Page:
Friday, September 23, 2016

The Wrong Shoes

Those of you who know my wardrobe well enough, or just have a thing for tennis shoes, will note that the shoes on my feet in this picture are my tennis shoes. And when I say tennis shoes, I don't mean that in a generic sense - I mean that they are the court shoes I wear when playing tennis. Those of you who both play tennis and run will be aware of the differences in feel of tennis shoes and running shoes - for those of you who are not, tennis shoes tend to be stiffer and heavier than running shoes, since they are built to support you as you move from side to side with quick stop and go motions - and you would probably not voluntarily wear the former while doing the latter or vice versa. But that is exactly what I did this morning.

This morning my training plan had me scheduled for a session of interval torture - 10 minutes of warm up followed by 8 speed intervals with cool downs in between, followed by a 10 minute cool down. Not my favorite workout, but slightly better than hill repeats, since at least the intervals are flat. Anyway, throughout that 10 minute warm up, something just felt off, but I was listening to my book (The Obelisk Gate by N.K. Jemisin  - you should totally follow that link and read the first book in the series and then come back to this one) so I wasn't really paying too much attention. I just chalked it up to my cold and 3C (cat, chinchilla, child) caused lack of sleep. It wasn't until I was partway through my second interval that I looked down and my shoes and said "Hey, those are my f*%^ing tennis shoes!"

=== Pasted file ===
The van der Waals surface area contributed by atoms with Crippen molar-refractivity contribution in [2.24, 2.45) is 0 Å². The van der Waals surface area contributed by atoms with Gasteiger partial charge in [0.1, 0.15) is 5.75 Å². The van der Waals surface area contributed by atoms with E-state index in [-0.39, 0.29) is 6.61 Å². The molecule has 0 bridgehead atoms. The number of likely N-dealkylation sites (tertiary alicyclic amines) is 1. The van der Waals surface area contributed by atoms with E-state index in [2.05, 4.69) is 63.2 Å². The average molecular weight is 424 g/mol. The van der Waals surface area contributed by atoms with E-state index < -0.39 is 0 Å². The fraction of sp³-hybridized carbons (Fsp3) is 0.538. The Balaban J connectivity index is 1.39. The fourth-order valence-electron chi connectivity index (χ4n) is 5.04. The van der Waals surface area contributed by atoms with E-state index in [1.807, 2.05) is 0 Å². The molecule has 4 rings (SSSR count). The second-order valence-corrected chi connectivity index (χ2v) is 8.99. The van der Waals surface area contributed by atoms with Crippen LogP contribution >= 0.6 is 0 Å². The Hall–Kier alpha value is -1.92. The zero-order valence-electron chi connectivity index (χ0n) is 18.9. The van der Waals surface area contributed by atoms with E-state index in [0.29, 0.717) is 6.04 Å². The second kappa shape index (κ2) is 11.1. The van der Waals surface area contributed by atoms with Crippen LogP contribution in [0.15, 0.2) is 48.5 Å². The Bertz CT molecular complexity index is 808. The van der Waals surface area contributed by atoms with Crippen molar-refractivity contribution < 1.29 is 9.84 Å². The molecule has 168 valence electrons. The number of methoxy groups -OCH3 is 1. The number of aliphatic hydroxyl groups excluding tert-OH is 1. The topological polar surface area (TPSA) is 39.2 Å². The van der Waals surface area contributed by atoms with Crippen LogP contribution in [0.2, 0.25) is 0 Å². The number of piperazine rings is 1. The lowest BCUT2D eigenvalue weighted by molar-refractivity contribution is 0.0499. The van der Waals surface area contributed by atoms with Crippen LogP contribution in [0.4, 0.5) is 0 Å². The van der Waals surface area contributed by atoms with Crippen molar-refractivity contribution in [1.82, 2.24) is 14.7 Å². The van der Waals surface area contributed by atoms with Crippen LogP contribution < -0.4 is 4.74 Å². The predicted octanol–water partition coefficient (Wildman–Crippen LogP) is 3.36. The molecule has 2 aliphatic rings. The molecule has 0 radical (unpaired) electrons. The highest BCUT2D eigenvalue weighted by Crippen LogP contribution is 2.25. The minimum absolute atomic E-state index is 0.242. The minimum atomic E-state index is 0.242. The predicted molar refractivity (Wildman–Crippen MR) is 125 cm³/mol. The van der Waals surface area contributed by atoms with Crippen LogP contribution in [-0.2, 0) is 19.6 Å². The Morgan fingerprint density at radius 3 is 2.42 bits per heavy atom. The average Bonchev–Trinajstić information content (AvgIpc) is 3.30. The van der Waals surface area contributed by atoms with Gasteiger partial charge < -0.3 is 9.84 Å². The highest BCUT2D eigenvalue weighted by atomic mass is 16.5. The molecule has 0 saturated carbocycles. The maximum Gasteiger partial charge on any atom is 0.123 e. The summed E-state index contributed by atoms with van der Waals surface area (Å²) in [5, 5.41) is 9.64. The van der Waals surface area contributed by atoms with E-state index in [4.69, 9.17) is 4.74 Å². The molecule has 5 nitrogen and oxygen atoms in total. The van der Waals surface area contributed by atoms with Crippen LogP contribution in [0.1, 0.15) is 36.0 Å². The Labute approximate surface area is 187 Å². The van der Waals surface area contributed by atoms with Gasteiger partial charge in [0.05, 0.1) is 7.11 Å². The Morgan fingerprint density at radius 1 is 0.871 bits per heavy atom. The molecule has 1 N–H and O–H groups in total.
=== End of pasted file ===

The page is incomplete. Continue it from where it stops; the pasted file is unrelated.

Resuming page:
I was sort of surprised I hadn't noticed when I was trying to tie my laces, because that took longer than normal, thanks to Sabetha's interference. I guess I was more focused on stopping her attacks on the laces and my fingers to notice that they were the wrong shoes. I should also have noticed that my Road ID was not on the laces, but I didn't notice that either.

I don't think I did any lasting damage to my shoes or my feet, but I am totally going to use the shoes as an excuse for why my intervals weren't faster!

Wednesday, September 14, 2016

Dinner for your weekend: Chicken Enchilada Casserole